Happy Labor Day!

Samuel Gompers Memorial, Washington, D. C.

Giveaway · Patterns by Elizabeth of OPQuilt

Last of Summer Daze • 2021

If you were a child in some parts of the county, you would recognize the significance of this week: it’s the last week before school starts. Of course, so many now start much earlier, but my internal clock is primed to think “school starts the day after Labor Day,” so I have no guilt stitching on my Summer Snowcone.

But first!

There were two winners of the tape, as you positively charmed me with all your descriptions of your first sewing machines. So many of you also wrote stories about how you got them, and the first winner, Nancy of Patchwork Breeze, was one of those:

The first machine that was truly mine was a Kenmore 1774 model (the last 2 numbers tell you the year). [To buy it] I worked 2 summers at the hardware store 3 miles away (many days walking to work) for the wage of $1.25 per hour. It still is a workhorse! I can clean it out all by myself (no technician is really needed). My daughters have sewn on it, the 12-year-old across the road has used it. It has CAMs that are placed in the top to sew decorative designs. It is still treasured by me.

Cathy M., our second winner, also mentioned how she came to hers:

My first sewing machine was a Kenmore from Sears that I bought for about $200 in 1974. I was 16 and had saved up my babysitting money to buy it. I still have it but mostly use the Bernina I bought about 20 years ago with a bonus from my adult job.

While I decided to give out the first roll of tape, Shelley of NanaKaboodle graciously matched my giveaway and is the sponsor of the second roll. I have always appreciated her quick service and clean and high quality fabrics. She’s one of my favorite shops on ETSY, if you should need anything.

Back to Summer Snowcone: As is my usual, I print out dimmed copies of my quilt and then start doodling. I keep a file on my IG of samples I’ve liked, and start scrolling through them for ideas. For this quilt, I wanted it loose, not heavily quilted with lines and angles, as I envision it as a quilt to throw in the car for picnics and outings. The last thing I doodled–those kind of cloud shapes on the lower right — I decided looked like the top of a snow cone, so I went with it. This is one version of my pattern Sun and Sea, and I’m quite partial to the RWB fabrics in this, as you can see below:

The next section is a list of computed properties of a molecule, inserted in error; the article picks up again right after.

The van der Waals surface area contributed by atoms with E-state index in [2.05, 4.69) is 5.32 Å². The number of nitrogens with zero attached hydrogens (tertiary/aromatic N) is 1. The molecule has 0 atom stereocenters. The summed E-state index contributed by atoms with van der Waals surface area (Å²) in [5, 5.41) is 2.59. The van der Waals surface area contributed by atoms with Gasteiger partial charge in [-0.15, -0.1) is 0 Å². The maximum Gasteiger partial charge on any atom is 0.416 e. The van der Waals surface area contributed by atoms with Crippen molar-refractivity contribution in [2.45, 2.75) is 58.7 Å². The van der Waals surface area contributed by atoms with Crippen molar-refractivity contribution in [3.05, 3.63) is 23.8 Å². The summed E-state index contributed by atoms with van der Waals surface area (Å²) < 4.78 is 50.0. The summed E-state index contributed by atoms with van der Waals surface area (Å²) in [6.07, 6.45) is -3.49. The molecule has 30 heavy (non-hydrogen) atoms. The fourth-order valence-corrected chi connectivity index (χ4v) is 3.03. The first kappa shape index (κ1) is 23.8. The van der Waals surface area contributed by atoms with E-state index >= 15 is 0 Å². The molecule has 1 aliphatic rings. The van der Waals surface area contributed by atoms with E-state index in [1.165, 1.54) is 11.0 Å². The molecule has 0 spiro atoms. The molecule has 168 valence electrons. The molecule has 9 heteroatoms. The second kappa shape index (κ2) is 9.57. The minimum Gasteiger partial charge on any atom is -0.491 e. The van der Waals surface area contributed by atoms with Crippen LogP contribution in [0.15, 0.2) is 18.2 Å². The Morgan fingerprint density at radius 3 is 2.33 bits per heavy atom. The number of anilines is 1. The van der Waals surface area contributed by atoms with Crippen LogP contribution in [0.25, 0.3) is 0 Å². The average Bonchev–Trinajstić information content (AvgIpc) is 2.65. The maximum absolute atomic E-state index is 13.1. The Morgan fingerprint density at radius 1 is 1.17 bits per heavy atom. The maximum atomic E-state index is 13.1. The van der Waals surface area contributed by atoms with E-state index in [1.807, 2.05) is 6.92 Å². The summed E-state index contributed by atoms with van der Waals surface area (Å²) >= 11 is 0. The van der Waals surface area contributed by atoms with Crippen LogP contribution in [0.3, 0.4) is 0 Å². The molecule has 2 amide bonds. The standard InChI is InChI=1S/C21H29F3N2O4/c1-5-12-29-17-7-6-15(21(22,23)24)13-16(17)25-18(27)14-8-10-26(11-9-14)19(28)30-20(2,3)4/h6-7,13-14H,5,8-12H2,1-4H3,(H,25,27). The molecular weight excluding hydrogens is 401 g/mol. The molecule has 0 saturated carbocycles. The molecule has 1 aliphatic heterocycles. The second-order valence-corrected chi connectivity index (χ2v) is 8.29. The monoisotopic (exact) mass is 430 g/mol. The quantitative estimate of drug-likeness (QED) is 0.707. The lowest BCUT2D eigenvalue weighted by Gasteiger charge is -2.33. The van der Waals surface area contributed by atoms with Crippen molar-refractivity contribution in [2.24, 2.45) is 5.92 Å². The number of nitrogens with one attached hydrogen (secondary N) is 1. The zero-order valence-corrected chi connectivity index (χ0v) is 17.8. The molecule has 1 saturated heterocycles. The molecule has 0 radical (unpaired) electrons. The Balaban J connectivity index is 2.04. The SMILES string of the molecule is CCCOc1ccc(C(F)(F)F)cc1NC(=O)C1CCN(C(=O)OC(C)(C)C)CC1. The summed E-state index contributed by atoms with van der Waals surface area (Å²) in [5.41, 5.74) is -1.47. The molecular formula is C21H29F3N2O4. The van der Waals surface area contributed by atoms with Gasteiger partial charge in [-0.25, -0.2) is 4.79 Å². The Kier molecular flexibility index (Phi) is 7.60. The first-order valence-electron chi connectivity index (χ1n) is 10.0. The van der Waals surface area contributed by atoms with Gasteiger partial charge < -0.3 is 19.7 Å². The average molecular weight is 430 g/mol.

A rare photo of me in Regular-not-Posed Life: closet door open, bins of thread on the guest room bed (where I keep the Sweet Sixteen quilting machine), and yes, me in my dorky gloves. I go back and forth between those and that stuff secretaries use on their hands–that pink sticky stuff. My husband took it because I matched my quilt. One should always dress to match their quilting, right?

Here’s a bit. It’s loopy, and I mean that in both definitions of the word.

Marcia C. has been sending me such happy pieces of mail, all containing her versions of my free SHINE blocks (found here). I’m quite in love with the one at the upper right with the fussy cut girls and the striped outer edges. If you make one of my patterns, either free on this blog, or from my pattern shop, please do send me an email with a photo. It brings a big smile to my face!

Lastly, here’s your end-of-summer tip off: This week, if you show your vaccination card, you get TWO Krispy Kreme doughnuts: one a heart-shape and one a circle. We had to do some driving to find one, as there’s not one near us. They were delicious and yes, we sweetened their coffers by purchasing a couple more; they made us remember the fascination that Dublin, Ireland has with donuts.

from here

Truly last thing: Superior Threads is having a sale on my favorite FMQuilting thread. It makes me look good in my quilting. Thought you’d want to know.